Nina Teicholz (The Big Fat Surprise: Why Butter, Meat and Cheese Belong in a Healthy Diet)
But none of these drugs had been developed after scientists had identified any disease process or brain abnormality that might have been causing these symptoms.
Robert Whitaker (Anatomy of an Epidemic: Magic Bullets, Psychiatric Drugs, and the Astonishing Rise of Mental Illness in America)
Unfortunately, not every dead body goes to what might be considered “noble ends.” There is a slim possibility that your donated head will be the head, the head that holds the key to the mysteries of the twenty-first century’s great disease epidemics. But it is equally possible your body will end up being used to train a new crop of Beverly Hills plastic surgeons in the art of the facelift. Or dumped out of a plane to test parachute technology. Your body is donated to science in a very . . . general way. Where your parts go is not up to you.
Caitlin Doughty (Smoke Gets in Your Eyes: And Other Lessons from the Crematory)
For the past twenty-five years, the psychiatric establishment has told us a false story. It told us that schizophrenia, depression, and bipolar illness are known to be brain diseases, even though—as the MindFreedom hunger strike revealed—it can’t direct us to any scientific studies that document this claim. It told us that psychiatric medications fix chemical imbalances in the brain, even though decades of research failed to find this to be so. It told us that Prozac and the other second-generation psychotropics were much better and safer than the first-generation drugs, even though the clinical studies had shown no such thing. Most important of all, the psychiatric establishment failed to tell us that the drugs worsen long-term outcomes.
Robert Whitaker (Anatomy of an Epidemic: Magic Bullets, Psychiatric Drugs, and the Astonishing Rise of Mental Illness in America)
History, Jared Diamond notes, is full of diseases that ‘once caused terrifying epidemics and then disappeared as mysteriously as they had come38’. He cites the robust but mercifully transient English sweating sickness, which raged from 1485 to 1552, killing tens of thousands as it went, before burning itself out. Too much efficiency is not a good thing for any infectious organism.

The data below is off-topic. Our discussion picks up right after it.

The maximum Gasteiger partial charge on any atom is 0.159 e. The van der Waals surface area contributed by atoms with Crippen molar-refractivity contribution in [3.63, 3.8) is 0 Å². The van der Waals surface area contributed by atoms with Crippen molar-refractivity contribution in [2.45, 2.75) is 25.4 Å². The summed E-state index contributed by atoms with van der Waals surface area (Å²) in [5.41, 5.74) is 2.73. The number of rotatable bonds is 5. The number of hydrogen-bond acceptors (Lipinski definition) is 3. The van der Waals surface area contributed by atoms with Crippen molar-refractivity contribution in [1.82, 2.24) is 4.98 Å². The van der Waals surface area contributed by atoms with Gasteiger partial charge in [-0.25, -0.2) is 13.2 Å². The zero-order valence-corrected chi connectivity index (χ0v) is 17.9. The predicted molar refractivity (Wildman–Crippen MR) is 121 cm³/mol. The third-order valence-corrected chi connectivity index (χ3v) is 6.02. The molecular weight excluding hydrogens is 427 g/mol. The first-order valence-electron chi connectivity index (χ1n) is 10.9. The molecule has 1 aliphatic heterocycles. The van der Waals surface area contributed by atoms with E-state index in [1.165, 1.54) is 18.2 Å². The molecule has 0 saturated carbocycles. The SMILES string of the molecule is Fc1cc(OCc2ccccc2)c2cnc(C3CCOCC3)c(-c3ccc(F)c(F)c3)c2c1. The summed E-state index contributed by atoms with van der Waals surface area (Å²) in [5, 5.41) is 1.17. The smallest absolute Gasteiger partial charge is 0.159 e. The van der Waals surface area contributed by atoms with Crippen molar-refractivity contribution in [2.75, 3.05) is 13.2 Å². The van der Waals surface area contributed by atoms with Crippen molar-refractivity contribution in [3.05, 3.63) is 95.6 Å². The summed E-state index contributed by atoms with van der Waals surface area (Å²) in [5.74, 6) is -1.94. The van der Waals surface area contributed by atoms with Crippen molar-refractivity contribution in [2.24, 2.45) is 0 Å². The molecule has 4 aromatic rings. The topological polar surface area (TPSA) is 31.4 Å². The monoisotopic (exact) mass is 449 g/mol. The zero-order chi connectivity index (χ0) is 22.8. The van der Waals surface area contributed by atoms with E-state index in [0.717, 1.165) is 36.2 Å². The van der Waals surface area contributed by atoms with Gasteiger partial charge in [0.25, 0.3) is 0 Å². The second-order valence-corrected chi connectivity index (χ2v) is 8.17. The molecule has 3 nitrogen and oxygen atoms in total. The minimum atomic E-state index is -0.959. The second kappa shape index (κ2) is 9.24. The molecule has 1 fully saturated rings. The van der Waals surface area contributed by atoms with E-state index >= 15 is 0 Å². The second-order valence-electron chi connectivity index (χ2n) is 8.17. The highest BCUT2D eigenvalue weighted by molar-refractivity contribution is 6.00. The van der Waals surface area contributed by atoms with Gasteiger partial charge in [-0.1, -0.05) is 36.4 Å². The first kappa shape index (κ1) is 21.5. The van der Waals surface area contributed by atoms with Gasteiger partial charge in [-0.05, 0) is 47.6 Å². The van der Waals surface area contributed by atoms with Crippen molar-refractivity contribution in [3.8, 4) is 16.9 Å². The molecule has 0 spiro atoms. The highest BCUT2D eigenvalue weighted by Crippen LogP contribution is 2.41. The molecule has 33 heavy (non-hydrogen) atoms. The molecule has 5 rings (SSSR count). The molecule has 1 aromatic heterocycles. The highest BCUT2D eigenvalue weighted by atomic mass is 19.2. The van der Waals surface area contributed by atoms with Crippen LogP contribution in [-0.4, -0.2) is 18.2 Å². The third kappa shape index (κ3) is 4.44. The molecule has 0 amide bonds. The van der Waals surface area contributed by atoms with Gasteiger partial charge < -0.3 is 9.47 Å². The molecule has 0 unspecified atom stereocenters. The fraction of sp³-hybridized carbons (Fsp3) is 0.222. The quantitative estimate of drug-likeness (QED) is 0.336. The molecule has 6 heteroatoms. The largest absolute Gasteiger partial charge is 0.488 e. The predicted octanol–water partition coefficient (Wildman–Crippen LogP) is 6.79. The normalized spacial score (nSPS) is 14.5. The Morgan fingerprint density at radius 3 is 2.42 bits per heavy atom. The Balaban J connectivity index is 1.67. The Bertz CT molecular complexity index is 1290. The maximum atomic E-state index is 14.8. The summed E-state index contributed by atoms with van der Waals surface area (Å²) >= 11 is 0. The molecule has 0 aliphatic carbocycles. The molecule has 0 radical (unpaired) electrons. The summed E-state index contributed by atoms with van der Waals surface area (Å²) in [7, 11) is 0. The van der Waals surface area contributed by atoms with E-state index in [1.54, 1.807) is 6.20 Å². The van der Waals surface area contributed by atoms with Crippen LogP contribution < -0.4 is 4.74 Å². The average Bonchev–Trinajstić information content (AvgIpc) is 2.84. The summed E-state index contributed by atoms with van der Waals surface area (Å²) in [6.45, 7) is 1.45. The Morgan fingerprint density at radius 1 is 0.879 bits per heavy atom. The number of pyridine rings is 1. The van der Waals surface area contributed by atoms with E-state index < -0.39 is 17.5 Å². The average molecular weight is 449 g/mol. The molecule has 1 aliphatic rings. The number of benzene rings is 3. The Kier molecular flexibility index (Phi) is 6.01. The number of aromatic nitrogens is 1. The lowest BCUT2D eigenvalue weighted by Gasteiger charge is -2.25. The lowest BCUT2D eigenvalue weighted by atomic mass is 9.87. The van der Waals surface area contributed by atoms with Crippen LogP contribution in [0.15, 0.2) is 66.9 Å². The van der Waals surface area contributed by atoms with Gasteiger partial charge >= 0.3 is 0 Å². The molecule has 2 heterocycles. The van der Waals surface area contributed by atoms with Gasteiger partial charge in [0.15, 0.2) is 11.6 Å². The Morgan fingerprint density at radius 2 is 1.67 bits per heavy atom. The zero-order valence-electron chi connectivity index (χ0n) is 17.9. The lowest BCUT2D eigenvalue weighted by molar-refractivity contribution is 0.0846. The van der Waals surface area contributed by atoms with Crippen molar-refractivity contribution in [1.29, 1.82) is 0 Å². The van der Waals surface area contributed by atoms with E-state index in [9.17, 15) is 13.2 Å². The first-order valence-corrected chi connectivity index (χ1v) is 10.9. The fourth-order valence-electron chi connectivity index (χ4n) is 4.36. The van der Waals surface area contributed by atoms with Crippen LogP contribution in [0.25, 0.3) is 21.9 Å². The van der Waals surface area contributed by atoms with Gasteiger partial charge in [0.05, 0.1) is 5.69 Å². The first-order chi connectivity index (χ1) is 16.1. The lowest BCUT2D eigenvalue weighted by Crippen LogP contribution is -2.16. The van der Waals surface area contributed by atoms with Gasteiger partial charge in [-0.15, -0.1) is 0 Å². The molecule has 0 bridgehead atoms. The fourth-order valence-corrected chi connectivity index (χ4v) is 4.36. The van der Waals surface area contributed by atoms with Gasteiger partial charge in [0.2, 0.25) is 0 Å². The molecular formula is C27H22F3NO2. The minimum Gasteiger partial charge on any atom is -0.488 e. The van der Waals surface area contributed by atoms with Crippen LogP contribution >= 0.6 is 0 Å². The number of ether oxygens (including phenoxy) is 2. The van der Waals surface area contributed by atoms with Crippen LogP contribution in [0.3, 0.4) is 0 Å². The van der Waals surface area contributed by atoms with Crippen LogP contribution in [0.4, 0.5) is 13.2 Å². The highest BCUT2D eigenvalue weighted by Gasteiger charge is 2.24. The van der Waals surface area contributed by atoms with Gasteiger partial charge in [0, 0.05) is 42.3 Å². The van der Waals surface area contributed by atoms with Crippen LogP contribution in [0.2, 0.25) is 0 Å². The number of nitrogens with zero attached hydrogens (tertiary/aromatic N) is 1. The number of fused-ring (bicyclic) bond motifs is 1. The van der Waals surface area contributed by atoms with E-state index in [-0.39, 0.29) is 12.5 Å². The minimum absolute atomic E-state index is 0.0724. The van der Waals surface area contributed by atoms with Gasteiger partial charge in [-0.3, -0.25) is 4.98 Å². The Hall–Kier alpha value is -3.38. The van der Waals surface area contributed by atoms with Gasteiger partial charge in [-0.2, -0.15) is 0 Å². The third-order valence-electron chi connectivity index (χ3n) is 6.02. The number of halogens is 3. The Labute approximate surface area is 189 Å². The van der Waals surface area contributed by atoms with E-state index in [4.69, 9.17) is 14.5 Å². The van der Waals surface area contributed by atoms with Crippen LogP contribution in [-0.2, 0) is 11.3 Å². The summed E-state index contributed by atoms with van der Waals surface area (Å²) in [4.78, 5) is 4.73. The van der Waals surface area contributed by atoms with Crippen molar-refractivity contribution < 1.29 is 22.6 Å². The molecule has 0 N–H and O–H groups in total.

Bill Bryson (A Short History of Nearly Everything)
Tibet has not yet been infested by the worst disease of modern life, the everlasting rush. No one overworks here. Officials have an easy life. They turn up at the office late in the morning and leave for their homes early in the afternoon. If an official has guests or any other reason for not coming, he just sends a servant to a colleague and asks him to officiate for him. Women know nothing about equal rights and are quite happy as they are. They spend hours making up their faces, restringing their pearl necklaces, choosing new material for dresses, and thinking how to outshine Mrs. So-and-so at the next party. They do not have to bother about housekeeping, which is all done by the servants. But to show that she is mistress the lady of the house always carries a large bunch of keys around with her. In Lhasa every trifling object is locked up and double-locked. Then there is mah-jongg. At one time this game was a universal passion. People were simply fascinated by it and played it day and night, forgetting everything else—official duties, housekeeping, the family. The stakes were often very high and everyone played—even the servants, who sometimes contrived to lose in a few hours what they had taken years to save. Finally the government found it too much of a good thing. They forbade the game, bought up all the mah-jongg sets, and condemned secret offenders to heavy fines and hard labor. And they brought it off! I would never have believed it, but though everyone moaned and hankered to play again, they respected the prohibition. After mah-jongg had been stopped, it became gradually evident how everything else had been neglected during the epidemic. On Saturdays—the day of rest—people now played chess or halma, or occupied themselves harmlessly with word games and puzzles.
Heinrich Harrer (Seven Years in Tibet)
In 1828 Professor Bianchi demonstrated how the fearful reappearance of the plague at Modena was caused by excavations in ground where, THREE HUNDRED YEARS PREVIOUSLY, the victims of the pestilence had been buried. Mr. Cooper, in explaining the causes of some epidemics, remarks that the opening of the plague burial-grounds at Eyam resulted in an immediate outbreak of disease.'—NORTH AMERICAN REVIEW, NO. 3, VOL. 135.
Mark Twain (Life on the Mississippi)